The Charlie-I class submarine is now under the dismantlement at the North Eastern Repair Centre (NERC) in Kamchatka. All dismantling works which the Japan-Russian Cooperation Committee has assisted to date were carried out at the “Zvezda” Shipyard located in Bolshoy Kamen and therefore, the dismantlement of Charlie-I class submarine is the first project implemented in Kamchatka under the Japan-Russia cooperation framework.
In connection with our Japan-Russia cooperation, Australia and the Republic of Korea (ROK) made financial contributions to the dismantlement of the Victor-I Class nuclear submarine (Hull No. 614), while ROK and New Zealand rendered financial assistances to the dismantlement of the Victor-III Class nuclear submarine (Hull No. 333).
Their financial contributions are their responses to the appeal of the G8 Global Partnership which was agreed at the Kananaskis Summit in 2002 and indicate their strong commitment to G8GP. Their contributions are deserving of our high esteem and sincere gratitude.
I am very much honoured to introduce their cooperation on this occasion.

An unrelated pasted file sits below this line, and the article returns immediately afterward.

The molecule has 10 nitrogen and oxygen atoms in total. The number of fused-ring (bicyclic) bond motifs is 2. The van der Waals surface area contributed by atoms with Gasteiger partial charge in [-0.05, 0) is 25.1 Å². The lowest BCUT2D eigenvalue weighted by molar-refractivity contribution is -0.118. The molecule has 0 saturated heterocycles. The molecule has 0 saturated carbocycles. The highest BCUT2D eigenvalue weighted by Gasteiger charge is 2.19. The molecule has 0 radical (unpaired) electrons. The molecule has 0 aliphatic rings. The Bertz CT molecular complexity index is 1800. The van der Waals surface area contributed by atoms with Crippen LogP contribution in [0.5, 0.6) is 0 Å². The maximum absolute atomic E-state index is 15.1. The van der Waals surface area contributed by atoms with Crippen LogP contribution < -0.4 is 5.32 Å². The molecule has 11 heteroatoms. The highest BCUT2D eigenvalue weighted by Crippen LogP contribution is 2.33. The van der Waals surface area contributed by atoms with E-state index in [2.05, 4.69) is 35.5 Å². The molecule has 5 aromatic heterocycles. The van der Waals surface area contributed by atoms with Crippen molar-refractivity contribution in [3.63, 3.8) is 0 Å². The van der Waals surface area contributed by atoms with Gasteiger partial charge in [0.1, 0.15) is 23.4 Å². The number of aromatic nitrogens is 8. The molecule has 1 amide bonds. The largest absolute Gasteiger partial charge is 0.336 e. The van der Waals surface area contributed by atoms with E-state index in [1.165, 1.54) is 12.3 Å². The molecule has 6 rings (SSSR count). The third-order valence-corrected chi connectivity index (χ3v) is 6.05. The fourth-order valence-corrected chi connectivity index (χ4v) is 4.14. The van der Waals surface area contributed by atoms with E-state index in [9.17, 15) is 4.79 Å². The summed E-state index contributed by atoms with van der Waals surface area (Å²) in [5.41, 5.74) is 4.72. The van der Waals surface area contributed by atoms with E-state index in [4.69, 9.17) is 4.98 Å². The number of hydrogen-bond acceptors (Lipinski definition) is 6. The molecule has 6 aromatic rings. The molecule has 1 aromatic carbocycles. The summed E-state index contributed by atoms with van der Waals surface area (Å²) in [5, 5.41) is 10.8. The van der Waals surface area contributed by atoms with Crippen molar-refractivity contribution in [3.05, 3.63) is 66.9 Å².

Russia is now constructing the long term on-shore storage facility for the reactor compartment units of dismantled submarines which have been temporarily stored in Razboinik Bay since 1992.
Considering the safe storage of reactor compartment units and enviromental protection, it is the most desirable to keep them in the onshore facility. From this point of view, Japan decided to assist the Project with the supply of one floating dock, two jib cranes and one tugboat. We have now completed our basic design study on these three items and I hope the Implementing Arrangement on the Project will be signed in the near future.
It is our sincere hope that both the safe management of reactor compartment units and environment preservation shall be secured as soon as possible through the earliest possible operation of the Facility.
On April 15, 2008, our Foreign Minister Koumura had a meeting with Russian Foreign Minister Lavrov.
On that occasion, Foreign Minister Lavrov expressed his appreciation to the Japanese cooperation to our joint endeavour to date. And both Ministers welcomed the prospect that the dismantlement of decommissioned nuclear submarines in the Russian Far East will be completed by 2010.